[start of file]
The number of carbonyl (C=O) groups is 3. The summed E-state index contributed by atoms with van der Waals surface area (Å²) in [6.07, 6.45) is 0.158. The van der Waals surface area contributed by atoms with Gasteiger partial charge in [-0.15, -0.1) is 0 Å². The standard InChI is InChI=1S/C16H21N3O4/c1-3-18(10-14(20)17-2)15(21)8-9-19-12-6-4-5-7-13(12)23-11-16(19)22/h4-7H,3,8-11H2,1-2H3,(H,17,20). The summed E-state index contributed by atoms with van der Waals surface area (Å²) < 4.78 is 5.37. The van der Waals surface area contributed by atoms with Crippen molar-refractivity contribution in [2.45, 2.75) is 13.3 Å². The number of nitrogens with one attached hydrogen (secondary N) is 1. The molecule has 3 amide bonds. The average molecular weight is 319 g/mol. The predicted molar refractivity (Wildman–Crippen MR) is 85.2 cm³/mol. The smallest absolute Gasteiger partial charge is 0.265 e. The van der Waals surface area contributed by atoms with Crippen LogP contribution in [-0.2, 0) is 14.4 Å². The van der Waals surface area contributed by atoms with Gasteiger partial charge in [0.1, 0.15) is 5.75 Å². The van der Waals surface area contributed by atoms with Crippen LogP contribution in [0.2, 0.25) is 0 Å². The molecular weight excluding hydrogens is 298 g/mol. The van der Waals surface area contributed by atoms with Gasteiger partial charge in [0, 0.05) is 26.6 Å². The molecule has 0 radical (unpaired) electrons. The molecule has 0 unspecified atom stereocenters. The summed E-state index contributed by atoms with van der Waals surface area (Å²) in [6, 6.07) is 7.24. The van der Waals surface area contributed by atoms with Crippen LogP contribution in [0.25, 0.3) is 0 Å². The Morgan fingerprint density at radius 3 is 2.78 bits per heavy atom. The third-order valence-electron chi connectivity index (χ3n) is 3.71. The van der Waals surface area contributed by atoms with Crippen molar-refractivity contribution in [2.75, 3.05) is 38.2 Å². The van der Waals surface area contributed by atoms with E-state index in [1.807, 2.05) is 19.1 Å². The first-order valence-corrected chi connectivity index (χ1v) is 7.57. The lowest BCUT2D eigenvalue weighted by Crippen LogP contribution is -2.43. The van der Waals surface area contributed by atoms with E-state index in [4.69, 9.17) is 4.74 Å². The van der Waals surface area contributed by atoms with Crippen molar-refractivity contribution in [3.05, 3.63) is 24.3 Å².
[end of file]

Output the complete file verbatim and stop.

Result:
The number of carbonyl (C=O) groups is 3. The summed E-state index contributed by atoms with van der Waals surface area (Å²) in [6.07, 6.45) is 0.158. The van der Waals surface area contributed by atoms with Gasteiger partial charge in [-0.15, -0.1) is 0 Å². The standard InChI is InChI=1S/C16H21N3O4/c1-3-18(10-14(20)17-2)15(21)8-9-19-12-6-4-5-7-13(12)23-11-16(19)22/h4-7H,3,8-11H2,1-2H3,(H,17,20). The summed E-state index contributed by atoms with van der Waals surface area (Å²) < 4.78 is 5.37. The van der Waals surface area contributed by atoms with Crippen molar-refractivity contribution in [2.45, 2.75) is 13.3 Å². The number of nitrogens with one attached hydrogen (secondary N) is 1. The molecule has 3 amide bonds. The average molecular weight is 319 g/mol. The predicted molar refractivity (Wildman–Crippen MR) is 85.2 cm³/mol. The smallest absolute Gasteiger partial charge is 0.265 e. The van der Waals surface area contributed by atoms with Crippen LogP contribution in [-0.2, 0) is 14.4 Å². The van der Waals surface area contributed by atoms with Gasteiger partial charge in [0.1, 0.15) is 5.75 Å². The van der Waals surface area contributed by atoms with Crippen LogP contribution in [0.2, 0.25) is 0 Å². The molecular weight excluding hydrogens is 298 g/mol. The van der Waals surface area contributed by atoms with Gasteiger partial charge in [0, 0.05) is 26.6 Å². The molecule has 0 radical (unpaired) electrons. The molecule has 0 unspecified atom stereocenters. The summed E-state index contributed by atoms with van der Waals surface area (Å²) in [6, 6.07) is 7.24. The van der Waals surface area contributed by atoms with Crippen LogP contribution in [0.25, 0.3) is 0 Å². The Morgan fingerprint density at radius 3 is 2.78 bits per heavy atom. The third-order valence-electron chi connectivity index (χ3n) is 3.71. The van der Waals surface area contributed by atoms with Crippen molar-refractivity contribution in [2.75, 3.05) is 38.2 Å². The van der Waals surface area contributed by atoms with E-state index in [1.807, 2.05) is 19.1 Å². The first-order valence-corrected chi connectivity index (χ1v) is 7.57. The lowest BCUT2D eigenvalue weighted by Crippen LogP contribution is -2.43. The van der Waals surface area contributed by atoms with E-state index in [4.69, 9.17) is 4.74 Å². The van der Waals surface area contributed by atoms with Crippen molar-refractivity contribution in [3.05, 3.63) is 24.3 Å².